Ultimately, the book seems rather pointless: he can spend years trying to disprove God but there's not much point in trying to do so because (as he openly admits in the book) the very people he's trying to disprove God to are the ones who won't believe his "evidence" anyway. Huh? So, does this mean he's trying to disprove God to people who don't believe in God?
See my point?
I think, perhaps, the purpose of this book is to "stir the pot" - create a point where Christians and atheists can meet for the sole purpose of arguing - because the only reason to read this book is to get your mind ready to argue (either for or against the author).
There are better things to be doing with our time than seeking an argument: loving, laughing, living...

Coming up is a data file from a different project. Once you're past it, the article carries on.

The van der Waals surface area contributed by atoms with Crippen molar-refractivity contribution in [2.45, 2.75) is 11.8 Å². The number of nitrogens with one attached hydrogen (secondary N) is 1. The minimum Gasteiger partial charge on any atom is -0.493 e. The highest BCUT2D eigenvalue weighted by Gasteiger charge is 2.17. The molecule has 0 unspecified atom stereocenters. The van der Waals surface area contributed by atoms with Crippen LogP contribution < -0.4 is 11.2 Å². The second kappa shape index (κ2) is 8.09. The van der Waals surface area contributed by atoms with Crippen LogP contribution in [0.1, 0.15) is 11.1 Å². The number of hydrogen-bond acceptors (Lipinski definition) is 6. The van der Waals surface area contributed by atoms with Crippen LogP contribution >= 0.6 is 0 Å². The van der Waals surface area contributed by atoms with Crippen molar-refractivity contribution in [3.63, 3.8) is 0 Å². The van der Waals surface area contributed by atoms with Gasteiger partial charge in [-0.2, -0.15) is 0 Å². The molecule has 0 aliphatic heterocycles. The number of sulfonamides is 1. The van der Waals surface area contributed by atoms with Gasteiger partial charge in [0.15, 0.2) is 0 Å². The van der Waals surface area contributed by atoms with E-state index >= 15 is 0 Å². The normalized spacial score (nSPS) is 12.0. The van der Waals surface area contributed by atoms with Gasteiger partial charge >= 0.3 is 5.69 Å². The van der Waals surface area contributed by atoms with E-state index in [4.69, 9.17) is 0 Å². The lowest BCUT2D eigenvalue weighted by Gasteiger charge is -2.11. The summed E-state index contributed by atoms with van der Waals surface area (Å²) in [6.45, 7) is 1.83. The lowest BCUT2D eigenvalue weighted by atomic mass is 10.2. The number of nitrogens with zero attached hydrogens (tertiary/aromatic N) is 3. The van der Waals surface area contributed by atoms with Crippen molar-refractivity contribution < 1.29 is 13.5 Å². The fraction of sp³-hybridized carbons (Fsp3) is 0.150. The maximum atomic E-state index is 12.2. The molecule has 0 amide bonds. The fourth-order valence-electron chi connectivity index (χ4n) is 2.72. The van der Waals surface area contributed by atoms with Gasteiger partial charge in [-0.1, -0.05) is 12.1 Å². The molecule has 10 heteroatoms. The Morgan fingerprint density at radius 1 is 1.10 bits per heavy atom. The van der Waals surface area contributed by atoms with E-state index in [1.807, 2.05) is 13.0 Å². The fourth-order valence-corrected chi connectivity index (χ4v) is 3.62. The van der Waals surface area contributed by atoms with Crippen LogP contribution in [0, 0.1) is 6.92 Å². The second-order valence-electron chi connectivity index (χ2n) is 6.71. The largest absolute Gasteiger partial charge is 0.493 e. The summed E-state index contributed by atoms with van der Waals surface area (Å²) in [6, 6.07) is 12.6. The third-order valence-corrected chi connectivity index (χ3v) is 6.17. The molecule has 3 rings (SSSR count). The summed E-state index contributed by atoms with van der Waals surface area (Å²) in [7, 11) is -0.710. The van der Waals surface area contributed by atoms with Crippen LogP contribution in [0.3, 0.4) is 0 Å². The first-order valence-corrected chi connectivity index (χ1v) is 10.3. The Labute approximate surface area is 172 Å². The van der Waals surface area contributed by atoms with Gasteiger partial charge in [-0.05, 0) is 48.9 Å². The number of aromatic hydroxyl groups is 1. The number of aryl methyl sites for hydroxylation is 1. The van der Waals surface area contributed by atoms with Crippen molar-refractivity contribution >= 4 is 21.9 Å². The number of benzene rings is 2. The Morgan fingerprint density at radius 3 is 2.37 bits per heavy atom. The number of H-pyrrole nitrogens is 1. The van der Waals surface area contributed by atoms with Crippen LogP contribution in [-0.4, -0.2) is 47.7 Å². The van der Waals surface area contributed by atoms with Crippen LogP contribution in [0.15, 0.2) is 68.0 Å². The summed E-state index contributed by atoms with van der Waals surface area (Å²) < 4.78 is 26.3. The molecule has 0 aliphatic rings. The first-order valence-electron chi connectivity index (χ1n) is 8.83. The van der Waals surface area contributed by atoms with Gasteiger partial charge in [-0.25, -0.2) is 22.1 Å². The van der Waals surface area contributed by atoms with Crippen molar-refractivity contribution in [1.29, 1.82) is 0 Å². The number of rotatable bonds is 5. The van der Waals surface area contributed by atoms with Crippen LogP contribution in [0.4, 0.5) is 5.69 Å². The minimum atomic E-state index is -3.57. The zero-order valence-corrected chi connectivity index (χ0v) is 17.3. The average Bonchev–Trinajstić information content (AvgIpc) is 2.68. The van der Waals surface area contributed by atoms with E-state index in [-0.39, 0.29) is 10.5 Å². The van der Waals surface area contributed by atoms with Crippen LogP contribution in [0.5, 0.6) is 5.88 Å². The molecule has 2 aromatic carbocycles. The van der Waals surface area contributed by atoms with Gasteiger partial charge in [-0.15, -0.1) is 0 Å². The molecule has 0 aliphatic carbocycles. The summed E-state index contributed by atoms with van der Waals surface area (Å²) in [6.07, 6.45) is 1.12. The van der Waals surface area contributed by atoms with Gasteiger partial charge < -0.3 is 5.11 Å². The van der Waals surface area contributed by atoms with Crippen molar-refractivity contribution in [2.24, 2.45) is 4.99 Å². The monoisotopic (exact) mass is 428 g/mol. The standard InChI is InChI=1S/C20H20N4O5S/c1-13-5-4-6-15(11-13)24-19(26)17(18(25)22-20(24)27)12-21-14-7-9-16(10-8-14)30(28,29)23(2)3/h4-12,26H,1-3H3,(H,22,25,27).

As a Christian, I began listening to The God Delusion with a certain amount of trepidation that my faith might be substantively challenged. I have concluded the book with the contrary perspective that my faith has been substantively strengthened. If this book represents the best arguments from one of the brightest minds, then Christianity has nothing to fear from atheistic secular humanism. Dawkins has been referred to as Darwin's bulldog, but Darwin's pussy cat might be a more accurate appellation - for his arguments lack any teeth. I expected a scientist like Dawkins to provide conclusive facts and proofs in support of his position. Instead, what I encountered were a slew of opinions, theories, and fallacious arguments. By fallacious arguments, I mean that virtually all of his arguments exhibited one or more fallacies in structure or content - fallacies that almost anyone could spot. The worst fallacies in the book are in the categories of faulty generalizations (cherry picking, composition, false analogy, circular reasoning and hasty generalization), red herring fallacies (including straw man, argument from silence, association fallacy, and chronological snobbery), propositional fallacies (existential fallacy and proof by example) and most commonly, the fallacy of judgmental language. (You can look at the list of fallacies in wikipedia and find a good number of them represented in Dawkins' book). Dawkins argues religion against science and uses specific instances from not only across all of Christendom, but across all religions in the world and generalizes the specific instances to be representative of religion in general. He refers to anyone who agrees with him as enlightened, intelligent, thinking, reasonable, etc., and all (including some specific distinguished scientists) who disagree with him as ignorant, delusional, unreasonable, unthinking, abusive, etc. etc. Regardless, Dawkins has been rendered irrelevant by fellow atheists Foucault, Derrida and Rorty.